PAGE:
Sue @ Whispering Gums pointed out that she liked my post about Tell My Horse by Zora Neale Hurston in which I stated I was not writing a review in the true sense, but more my experience reading the book. To be honest, because my brain is so engaged with school, maintaining a semblance of cohesion while weighing aspects of a book is proving a struggle. So, here is another post about my reading experience, this time with the short story collection Strange Weather by Becky Hagenston (she/her).
The first story, “Trafalgar,” has familiar people. Maybe not exactly their choices, but these brief, self-conscious human moments. A young American woman wanted to vacation in London with her married lover at her side. But when his daughter — the woman’s good friend, in fact — is in a horrible car accident, he stays home with his family. Instead, the woman takes her mother, who is touristy and doesn’t want to drink in pubs all day (something the daughter wants to do to not look like a tourist). The mother is best friends with the lover’s wife, and the whole story you’re wondering if the affair will come out. I enjoyed watching the small, people details unroll in this story, such as comparing the mother’s and daughter’s shoes. One looks like gauche American (white Nikes) while the other attempts posh European (all black).
While I enjoyed “Trafalgar,” I wondered where the “strange” from the book title would come in. The next story delivered with a tale of a wife who grows tomatoes and a husband who flies his plane over this same strip of water just in case anyone needs help. He’s not without cause:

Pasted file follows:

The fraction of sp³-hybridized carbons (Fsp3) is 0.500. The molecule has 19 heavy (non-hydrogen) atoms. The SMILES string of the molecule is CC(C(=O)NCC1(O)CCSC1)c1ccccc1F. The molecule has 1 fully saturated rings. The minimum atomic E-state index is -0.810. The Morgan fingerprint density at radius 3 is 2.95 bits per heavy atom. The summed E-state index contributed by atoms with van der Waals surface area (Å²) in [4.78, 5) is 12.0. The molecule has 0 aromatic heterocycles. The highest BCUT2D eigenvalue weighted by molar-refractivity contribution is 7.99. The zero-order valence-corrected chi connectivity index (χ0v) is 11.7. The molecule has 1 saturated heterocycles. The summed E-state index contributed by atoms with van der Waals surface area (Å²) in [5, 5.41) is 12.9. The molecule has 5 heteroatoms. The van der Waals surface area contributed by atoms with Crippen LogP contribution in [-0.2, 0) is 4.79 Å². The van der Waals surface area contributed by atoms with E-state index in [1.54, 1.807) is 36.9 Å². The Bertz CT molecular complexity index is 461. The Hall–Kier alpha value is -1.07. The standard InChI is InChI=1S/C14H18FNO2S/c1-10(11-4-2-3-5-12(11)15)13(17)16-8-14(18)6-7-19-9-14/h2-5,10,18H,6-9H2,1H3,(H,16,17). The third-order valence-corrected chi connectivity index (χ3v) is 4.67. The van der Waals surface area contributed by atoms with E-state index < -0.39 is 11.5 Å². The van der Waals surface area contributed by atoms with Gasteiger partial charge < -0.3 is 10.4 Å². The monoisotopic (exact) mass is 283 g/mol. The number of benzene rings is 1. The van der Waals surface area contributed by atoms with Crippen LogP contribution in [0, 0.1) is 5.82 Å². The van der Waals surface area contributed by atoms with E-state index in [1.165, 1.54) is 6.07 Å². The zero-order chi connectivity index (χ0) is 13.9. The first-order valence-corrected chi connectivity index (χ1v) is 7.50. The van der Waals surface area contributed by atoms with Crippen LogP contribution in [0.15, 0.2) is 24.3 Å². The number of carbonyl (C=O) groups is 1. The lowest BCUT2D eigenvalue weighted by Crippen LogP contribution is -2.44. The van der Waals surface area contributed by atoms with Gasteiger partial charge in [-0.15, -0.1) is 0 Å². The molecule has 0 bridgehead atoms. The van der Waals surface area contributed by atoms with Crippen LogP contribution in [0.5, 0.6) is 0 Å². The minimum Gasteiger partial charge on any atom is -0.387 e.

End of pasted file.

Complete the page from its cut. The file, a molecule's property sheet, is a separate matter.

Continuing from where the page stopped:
Just last month, a cruise ship full of chefs had sunk, and if Ronald hadn’t been flying his plane right then, they all would have drowned. The ocean was strewn with herbs and vegetables and chefs, bobbing frantically and screaming, waving spatulas and corkscrews.
There was a low-key silliness to this story that I enjoyed. I found I kept smiling, but the smile disappeared in “Midnight, Licorice, Shadow.” The title references the names the narrator attempts to give a cat she and her boyfriend, both thieves, found. He has funny feelings about things and says if the cat doesn’t have a name in a certain number of days, something bad will happen. And it does.
The collection continues like that: funny, dark, funny, dark, sometimes funny and dark. I always found myself happy to be reading Hagenston’s collection. I even saw myself and Biscuit in one story when an estranged father calls up his daughter and tells her they are going camping. She says she doesn’t camp, to which he replies, “Sure you do. . . . Remember that time in Virginia? When you were six?” To be fair to Biscuit, she typically asks if I remember a person and when I say “no,” she insists I do because it’s someone who held me as a baby (love you, Biscuit!).
I have several more posts of short story collections ahead. I’m in the mood for them, they read fairly fast (so I can keep up with my posting schedule that I like), and Press 53 has a great masthead that chooses stuff you don’t see elsewhere.
CW: ableism, animal death, self-harm (eating disorder)